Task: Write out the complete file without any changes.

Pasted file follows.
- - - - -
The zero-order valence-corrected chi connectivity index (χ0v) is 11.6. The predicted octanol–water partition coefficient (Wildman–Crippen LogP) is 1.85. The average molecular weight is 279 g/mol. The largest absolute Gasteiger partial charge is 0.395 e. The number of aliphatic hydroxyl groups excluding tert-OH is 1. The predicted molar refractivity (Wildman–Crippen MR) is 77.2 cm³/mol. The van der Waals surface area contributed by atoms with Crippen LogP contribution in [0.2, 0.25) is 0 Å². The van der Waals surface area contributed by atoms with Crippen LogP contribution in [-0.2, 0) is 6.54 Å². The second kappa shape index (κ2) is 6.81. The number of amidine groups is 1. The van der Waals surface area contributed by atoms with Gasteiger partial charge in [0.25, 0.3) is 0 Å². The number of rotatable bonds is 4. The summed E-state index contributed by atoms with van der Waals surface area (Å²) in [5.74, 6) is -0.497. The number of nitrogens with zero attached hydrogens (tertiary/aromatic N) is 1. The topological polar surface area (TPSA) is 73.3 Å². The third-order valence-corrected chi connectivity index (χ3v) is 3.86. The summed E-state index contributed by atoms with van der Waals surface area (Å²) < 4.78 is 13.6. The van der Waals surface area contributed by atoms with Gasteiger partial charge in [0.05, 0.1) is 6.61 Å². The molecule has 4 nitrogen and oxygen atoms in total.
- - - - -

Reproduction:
The zero-order valence-corrected chi connectivity index (χ0v) is 11.6. The predicted octanol–water partition coefficient (Wildman–Crippen LogP) is 1.85. The average molecular weight is 279 g/mol. The largest absolute Gasteiger partial charge is 0.395 e. The number of aliphatic hydroxyl groups excluding tert-OH is 1. The predicted molar refractivity (Wildman–Crippen MR) is 77.2 cm³/mol. The van der Waals surface area contributed by atoms with Crippen LogP contribution in [0.2, 0.25) is 0 Å². The van der Waals surface area contributed by atoms with Crippen LogP contribution in [-0.2, 0) is 6.54 Å². The second kappa shape index (κ2) is 6.81. The number of amidine groups is 1. The van der Waals surface area contributed by atoms with Gasteiger partial charge in [0.25, 0.3) is 0 Å². The number of rotatable bonds is 4. The summed E-state index contributed by atoms with van der Waals surface area (Å²) in [5.74, 6) is -0.497. The number of nitrogens with zero attached hydrogens (tertiary/aromatic N) is 1. The topological polar surface area (TPSA) is 73.3 Å². The third-order valence-corrected chi connectivity index (χ3v) is 3.86. The summed E-state index contributed by atoms with van der Waals surface area (Å²) < 4.78 is 13.6. The van der Waals surface area contributed by atoms with Gasteiger partial charge in [0.05, 0.1) is 6.61 Å². The molecule has 4 nitrogen and oxygen atoms in total.